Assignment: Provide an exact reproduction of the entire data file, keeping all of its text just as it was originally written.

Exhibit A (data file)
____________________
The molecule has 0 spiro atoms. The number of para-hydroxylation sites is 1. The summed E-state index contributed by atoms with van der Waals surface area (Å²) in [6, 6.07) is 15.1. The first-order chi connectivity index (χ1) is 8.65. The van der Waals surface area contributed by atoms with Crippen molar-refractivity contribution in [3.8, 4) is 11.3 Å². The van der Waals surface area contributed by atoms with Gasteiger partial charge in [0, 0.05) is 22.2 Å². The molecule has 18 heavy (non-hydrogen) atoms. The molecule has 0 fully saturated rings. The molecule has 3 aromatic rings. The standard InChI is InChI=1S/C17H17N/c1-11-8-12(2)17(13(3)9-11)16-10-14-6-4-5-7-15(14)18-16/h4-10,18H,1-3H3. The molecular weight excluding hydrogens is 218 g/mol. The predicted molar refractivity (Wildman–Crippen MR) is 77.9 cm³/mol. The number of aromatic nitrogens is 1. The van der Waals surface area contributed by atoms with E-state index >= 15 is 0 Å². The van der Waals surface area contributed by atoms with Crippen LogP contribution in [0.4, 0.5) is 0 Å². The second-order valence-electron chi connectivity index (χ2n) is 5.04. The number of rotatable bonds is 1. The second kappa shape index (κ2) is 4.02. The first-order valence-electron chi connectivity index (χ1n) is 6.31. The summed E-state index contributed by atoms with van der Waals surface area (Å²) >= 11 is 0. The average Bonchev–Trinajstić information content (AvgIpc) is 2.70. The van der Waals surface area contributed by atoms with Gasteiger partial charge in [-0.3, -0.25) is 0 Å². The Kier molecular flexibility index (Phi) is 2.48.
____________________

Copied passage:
The molecule has 0 spiro atoms. The number of para-hydroxylation sites is 1. The summed E-state index contributed by atoms with van der Waals surface area (Å²) in [6, 6.07) is 15.1. The first-order chi connectivity index (χ1) is 8.65. The van der Waals surface area contributed by atoms with Crippen molar-refractivity contribution in [3.8, 4) is 11.3 Å². The van der Waals surface area contributed by atoms with Gasteiger partial charge in [0, 0.05) is 22.2 Å². The molecule has 18 heavy (non-hydrogen) atoms. The molecule has 0 fully saturated rings. The molecule has 3 aromatic rings. The standard InChI is InChI=1S/C17H17N/c1-11-8-12(2)17(13(3)9-11)16-10-14-6-4-5-7-15(14)18-16/h4-10,18H,1-3H3. The molecular weight excluding hydrogens is 218 g/mol. The predicted molar refractivity (Wildman–Crippen MR) is 77.9 cm³/mol. The number of aromatic nitrogens is 1. The van der Waals surface area contributed by atoms with E-state index >= 15 is 0 Å². The van der Waals surface area contributed by atoms with Crippen LogP contribution in [0.4, 0.5) is 0 Å². The second-order valence-electron chi connectivity index (χ2n) is 5.04. The number of rotatable bonds is 1. The second kappa shape index (κ2) is 4.02. The first-order valence-electron chi connectivity index (χ1n) is 6.31. The summed E-state index contributed by atoms with van der Waals surface area (Å²) >= 11 is 0. The average Bonchev–Trinajstić information content (AvgIpc) is 2.70. The van der Waals surface area contributed by atoms with Gasteiger partial charge in [-0.3, -0.25) is 0 Å². The Kier molecular flexibility index (Phi) is 2.48.